What is a web filter?
A web filter is a digital tool that restricts websites or web pages a person can visit on their computer. It can be installed in different ways to filter what someone sees online. For example, it can be loaded as part of a network security system for people across an organization. Or it can be installed as a software program on a person’s computer. Many work as browser extensions that can be added to filter websites and content when searching online.
To keep computers and networks from being attacked, a filter is used to block sites known for viruses, malware or phishing. It can be set up to restrict inappropriate, harmful or distracting content as well. Sometimes organizations, schools or parents want to increase productivity. In this case, they may use a web filter to prevent someone from visiting entertainment sites or social media.
How does a web filter work for K-12?
School districts set up web filters for K-12 to protect learners and school devices. Most importantly, school districts need to create a safe learning environment by blocking content harmful to minors. When students are working on computers at school or logged into school networks, the filter can restrict specific websites and URLs. It will also keep viruses or malware from attacking school devices and filter spam in email.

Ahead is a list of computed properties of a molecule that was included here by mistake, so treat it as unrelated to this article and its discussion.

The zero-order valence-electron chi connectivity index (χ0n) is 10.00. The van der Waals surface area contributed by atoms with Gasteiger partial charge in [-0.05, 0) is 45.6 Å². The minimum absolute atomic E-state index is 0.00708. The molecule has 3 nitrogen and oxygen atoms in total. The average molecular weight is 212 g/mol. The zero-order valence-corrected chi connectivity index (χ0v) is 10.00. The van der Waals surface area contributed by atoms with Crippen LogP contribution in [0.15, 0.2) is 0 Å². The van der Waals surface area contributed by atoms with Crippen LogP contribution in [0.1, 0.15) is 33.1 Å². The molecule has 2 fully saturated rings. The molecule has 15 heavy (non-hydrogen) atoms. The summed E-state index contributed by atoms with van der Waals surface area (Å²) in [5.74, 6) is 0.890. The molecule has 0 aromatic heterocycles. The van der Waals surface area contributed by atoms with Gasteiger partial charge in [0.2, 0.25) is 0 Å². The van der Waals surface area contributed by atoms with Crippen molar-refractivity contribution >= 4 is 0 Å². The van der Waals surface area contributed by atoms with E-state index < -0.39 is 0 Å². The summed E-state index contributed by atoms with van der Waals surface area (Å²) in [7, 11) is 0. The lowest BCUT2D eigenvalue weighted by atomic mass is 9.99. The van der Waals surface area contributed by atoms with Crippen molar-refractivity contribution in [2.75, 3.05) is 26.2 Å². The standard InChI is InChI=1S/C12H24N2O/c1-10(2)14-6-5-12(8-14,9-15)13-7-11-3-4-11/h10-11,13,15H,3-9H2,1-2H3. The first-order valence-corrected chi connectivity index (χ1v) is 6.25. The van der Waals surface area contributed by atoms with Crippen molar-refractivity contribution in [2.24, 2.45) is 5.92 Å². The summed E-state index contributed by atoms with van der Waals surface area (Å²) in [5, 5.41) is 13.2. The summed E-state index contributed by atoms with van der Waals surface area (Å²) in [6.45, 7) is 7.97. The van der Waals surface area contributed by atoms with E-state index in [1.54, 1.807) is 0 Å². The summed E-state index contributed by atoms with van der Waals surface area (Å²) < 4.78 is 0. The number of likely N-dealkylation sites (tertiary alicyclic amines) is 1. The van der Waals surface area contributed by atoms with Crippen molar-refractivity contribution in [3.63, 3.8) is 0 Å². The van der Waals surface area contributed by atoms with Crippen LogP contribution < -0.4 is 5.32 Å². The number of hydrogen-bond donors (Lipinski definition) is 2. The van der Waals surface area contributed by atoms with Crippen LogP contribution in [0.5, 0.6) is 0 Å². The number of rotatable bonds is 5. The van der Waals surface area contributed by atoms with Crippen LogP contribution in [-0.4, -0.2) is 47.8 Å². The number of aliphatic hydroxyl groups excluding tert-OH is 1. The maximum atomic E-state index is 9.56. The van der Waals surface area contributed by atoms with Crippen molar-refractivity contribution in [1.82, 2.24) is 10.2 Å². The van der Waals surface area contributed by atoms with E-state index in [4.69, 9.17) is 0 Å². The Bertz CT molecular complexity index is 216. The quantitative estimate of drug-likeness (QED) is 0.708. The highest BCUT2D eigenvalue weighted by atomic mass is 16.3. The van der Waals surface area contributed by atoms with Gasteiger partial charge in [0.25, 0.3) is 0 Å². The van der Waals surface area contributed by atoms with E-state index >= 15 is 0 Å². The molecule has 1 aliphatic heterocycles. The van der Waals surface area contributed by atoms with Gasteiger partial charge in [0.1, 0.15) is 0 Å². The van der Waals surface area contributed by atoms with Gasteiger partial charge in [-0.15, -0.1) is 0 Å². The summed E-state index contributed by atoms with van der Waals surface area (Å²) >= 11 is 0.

Technology administrators can also use filters to keep learners on task during instructional time. Social media, games, message boards and streaming sites are often blocked by schools to keep students focused on learning.
While using web filters, it’s important for school districts to create internet safety policies that outline how learners will be protected. These should be communicated with staff, students and families.
Why is a web filter important for K-12?
The U.S. Congress enacted the Children’s Internet Protect Act (CIPA) in 2000. CIPA was created to protect children from viewing harmful content when using the internet at schools or libraries. Schools in the U.S. must follow CIPA guidelines to be eligible for the E-Rate program, which gives them discounts on communication products and services.
The main guideline is that schools are required to have an internet safety policy that protects students. The policy needs to address several areas such as:
- keeping learners from viewing inappropriate and harmful content
- protecting them when communicating online
- safeguarding students’ personal information
Schools must block or filter harmful and obscene images on learners’ educational devices. Additionally, they should educate learners about digital citizenship. Teachers can do this by discussing appropriate online behavior and how to have positive interactions with other people online.
Web filters are key because they allow school districts to comply with CIPA. While countries outside of the U.S. don’t have laws as specific as CIPA, it is important for any school to protect their students’ safety online. Web filters make this possible.
What does a web filter do?